Trio of lawmakers take statewide RV legislative tour
Getting to know each other and colleagues outside the legislative session
Reps. Tim O’Brien, left, and Steve Bartels toured the state in an RV with Rep. Doug Miller (not pictured) for two weeks, meeting with lawmakers in their district and encouraging them to sign their flag souvenir. (Whitney Downard/Indiana Capital Chronicle)
Three House Republicans teamed up for a two-week, 2,000-mile RV trip around the state, visiting fellow legislators, seeing local treasures and staying at Indiana’s state parks during a recent heat wave.
“If we do this again, we’d probably pick the fall,” said Rep. Tim O’Brien, of Evansville, laughing. “Because we picked the hottest two weeks of the year … but we got to spend a lot of time outside with our colleagues.”
O’Brien, along with Eckerty Rep. Steve Bartels and Elkhart Rep. Doug Miller, met with dozens of lawmakers in their districts — including Republicans and Democrats, representatives and senators — to learn about Indiana’s hidden corners and how to collaborate better in future legislative sessions.
Everyone the trio met signed an Indiana state flag, which held roughly 90 signatures by the end of their trip. O’Brien said they hoped to find a place to hang the flag in the Statehouse.
While the landscape and faces changed, each legislator had the same pride for their districts, Bartels said.
“During session, we talk about bills. You don’t talk about each other; we don’t talk about their families,” he said. “We got to go down to their districts and break bread with them. You let them take over and show you their district. It’s just a great way to build up those relationships.”
Bartels and O’Brien stopped the RV in Indianapolis on Monday during the final leg of their tour after leaving Miller at home in northern Indiana.
Seeing the sights
Across dozens of localities, the trio learned about hobbies — Rep. Matt Pierce of Bloomington is a ham radio operator — and favorite sweet treats. O’Brien grew up in Lake County and made sure to tour the Merrillville Albanese Confectionery, a Hoosier-owned, small-town business that crafts specialty candy — including the iconic gummy bear.
One must-see for the group was the Auburn Cord Duesenberg Automobile Museum, which showcases historic cars and details Indiana’s continued role in car manufacturing.
“We went to Indiana Dunes National lakeshore, and when we went through Vincennes it was the George Rogers Clark Memorial, which is really cool to see if you have a chance,” O’Brien said. “And (President Abraham) Lincoln’s boyhood home. That’s one of the National Parks’ Historical (Landmarks). But there’s so much to see here and there’s so much to do.”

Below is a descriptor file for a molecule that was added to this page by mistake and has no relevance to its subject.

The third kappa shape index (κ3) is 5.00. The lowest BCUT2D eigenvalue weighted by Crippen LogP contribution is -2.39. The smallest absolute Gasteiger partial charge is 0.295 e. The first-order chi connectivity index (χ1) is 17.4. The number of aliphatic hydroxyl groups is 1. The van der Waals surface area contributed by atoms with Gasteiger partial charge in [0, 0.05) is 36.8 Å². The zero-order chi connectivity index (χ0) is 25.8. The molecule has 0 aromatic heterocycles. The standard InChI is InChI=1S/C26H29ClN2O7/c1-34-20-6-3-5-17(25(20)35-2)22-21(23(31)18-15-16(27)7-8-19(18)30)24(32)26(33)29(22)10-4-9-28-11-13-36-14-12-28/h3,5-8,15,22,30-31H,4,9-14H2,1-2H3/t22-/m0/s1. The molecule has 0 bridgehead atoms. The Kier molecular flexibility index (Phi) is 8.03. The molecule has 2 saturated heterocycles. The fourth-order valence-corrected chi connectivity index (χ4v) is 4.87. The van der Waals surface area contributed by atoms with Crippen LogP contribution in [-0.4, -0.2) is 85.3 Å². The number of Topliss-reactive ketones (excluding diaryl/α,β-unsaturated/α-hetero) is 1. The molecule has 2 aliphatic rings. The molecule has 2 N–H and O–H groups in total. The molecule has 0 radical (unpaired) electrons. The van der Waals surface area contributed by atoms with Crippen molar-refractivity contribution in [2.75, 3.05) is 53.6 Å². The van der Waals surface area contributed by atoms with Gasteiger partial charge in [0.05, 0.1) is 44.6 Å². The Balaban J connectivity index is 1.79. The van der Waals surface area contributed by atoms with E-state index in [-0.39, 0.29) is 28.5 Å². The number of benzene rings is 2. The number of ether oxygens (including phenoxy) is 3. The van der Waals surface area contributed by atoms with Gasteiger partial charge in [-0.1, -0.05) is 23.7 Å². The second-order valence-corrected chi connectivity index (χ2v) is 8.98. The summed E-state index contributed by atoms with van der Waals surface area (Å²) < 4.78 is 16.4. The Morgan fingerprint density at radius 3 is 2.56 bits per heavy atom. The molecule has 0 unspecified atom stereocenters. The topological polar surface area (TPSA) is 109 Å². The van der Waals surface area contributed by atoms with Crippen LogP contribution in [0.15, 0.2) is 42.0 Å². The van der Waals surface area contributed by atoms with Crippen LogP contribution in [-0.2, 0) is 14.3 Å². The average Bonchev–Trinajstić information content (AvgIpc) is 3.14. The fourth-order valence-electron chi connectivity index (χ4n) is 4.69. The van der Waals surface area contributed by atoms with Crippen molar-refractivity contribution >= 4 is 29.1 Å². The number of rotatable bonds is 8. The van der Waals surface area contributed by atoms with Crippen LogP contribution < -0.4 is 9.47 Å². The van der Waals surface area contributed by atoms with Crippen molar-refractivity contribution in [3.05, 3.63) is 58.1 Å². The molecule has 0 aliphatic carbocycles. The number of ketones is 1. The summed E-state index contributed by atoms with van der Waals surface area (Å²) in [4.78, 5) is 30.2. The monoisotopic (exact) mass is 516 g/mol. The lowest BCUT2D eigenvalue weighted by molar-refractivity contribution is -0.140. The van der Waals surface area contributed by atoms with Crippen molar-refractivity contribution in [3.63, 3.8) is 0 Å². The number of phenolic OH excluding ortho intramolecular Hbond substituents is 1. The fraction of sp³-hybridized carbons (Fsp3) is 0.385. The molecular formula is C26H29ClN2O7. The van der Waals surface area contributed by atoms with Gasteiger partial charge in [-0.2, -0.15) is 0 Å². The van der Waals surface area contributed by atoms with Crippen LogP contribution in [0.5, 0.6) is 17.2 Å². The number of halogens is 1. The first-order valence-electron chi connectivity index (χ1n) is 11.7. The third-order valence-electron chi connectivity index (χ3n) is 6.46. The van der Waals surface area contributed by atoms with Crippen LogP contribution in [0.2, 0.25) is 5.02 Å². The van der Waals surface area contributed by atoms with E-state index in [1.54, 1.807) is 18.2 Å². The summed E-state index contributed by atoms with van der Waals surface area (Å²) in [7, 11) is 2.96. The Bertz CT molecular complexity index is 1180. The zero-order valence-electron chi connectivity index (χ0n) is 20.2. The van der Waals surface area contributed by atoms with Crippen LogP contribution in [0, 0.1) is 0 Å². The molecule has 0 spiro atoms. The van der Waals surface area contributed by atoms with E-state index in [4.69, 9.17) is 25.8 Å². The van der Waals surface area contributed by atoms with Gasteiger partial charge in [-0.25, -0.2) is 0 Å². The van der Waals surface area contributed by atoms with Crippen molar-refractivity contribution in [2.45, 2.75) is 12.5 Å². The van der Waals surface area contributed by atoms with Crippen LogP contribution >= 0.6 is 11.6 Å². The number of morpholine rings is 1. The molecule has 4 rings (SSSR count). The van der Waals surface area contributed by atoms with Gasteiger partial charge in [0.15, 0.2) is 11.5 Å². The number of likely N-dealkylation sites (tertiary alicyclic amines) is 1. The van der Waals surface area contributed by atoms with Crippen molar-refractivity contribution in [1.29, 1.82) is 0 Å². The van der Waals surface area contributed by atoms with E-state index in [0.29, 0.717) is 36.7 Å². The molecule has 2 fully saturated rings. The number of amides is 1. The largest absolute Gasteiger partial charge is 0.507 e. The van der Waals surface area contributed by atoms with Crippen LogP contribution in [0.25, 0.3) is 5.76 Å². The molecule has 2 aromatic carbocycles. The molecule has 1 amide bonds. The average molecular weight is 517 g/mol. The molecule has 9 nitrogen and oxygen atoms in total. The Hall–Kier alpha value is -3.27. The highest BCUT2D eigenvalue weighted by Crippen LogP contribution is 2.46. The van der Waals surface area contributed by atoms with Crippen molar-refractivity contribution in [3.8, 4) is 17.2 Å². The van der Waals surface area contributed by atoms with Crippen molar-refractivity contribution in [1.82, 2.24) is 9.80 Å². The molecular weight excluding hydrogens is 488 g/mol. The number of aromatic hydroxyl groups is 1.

Though they spent each night in the RV at a different state park, the two-week trip wasn’t enough time to visit all 24 state parks. That number doesn’t even including satellite locations or reservoirs.
And Bartels said any Hoosier family contemplating the same shouldn’t take such a break-neck pace.
“We were in a state park every night so we didn’t get to really enjoy what each park had to offer,” Bartels said. “I would say you need a minimum of two nights at least to enjoy them.”
Much of the selfie-laden trip was documented on O’Brien’s Instagram and later uploaded to his official Flickr page.
Implications moving forward
One takeaway for the lawmakers was the importance of maintaining Indiana’s state parks, which Bartels said had plenty of out-of-state visitors when they stopped the RV to rest.
“Obviously there are upgrades that need to happen,” Bartels said. “But when (out-of-state) visitors go to our parks, I think we want people to say that Indiana has the best parks in the Midwest.”
“We’ve already got the natural resources,” O’Brien added. “We can improve the amenities.”
The trip’s timing allowed the three lawmakers to meet their newest colleague, Alex Zimmerman of North Vernon, but also create deeper relationships with other elected officials — especially those who’d served far longer.
But meeting others, learning local needs and finding common ground would help in January, when lawmakers will reconvene for the next legislative session, the legislators said.
“I got to find out the most interesting facts about our colleagues, which is difficult to do when you’re here,” Bartels said, gesturing toward the Indiana Statehouse. “… It takes 51 of us to make a decision, and this is what we have to do to have a relationship and get to know each district.”
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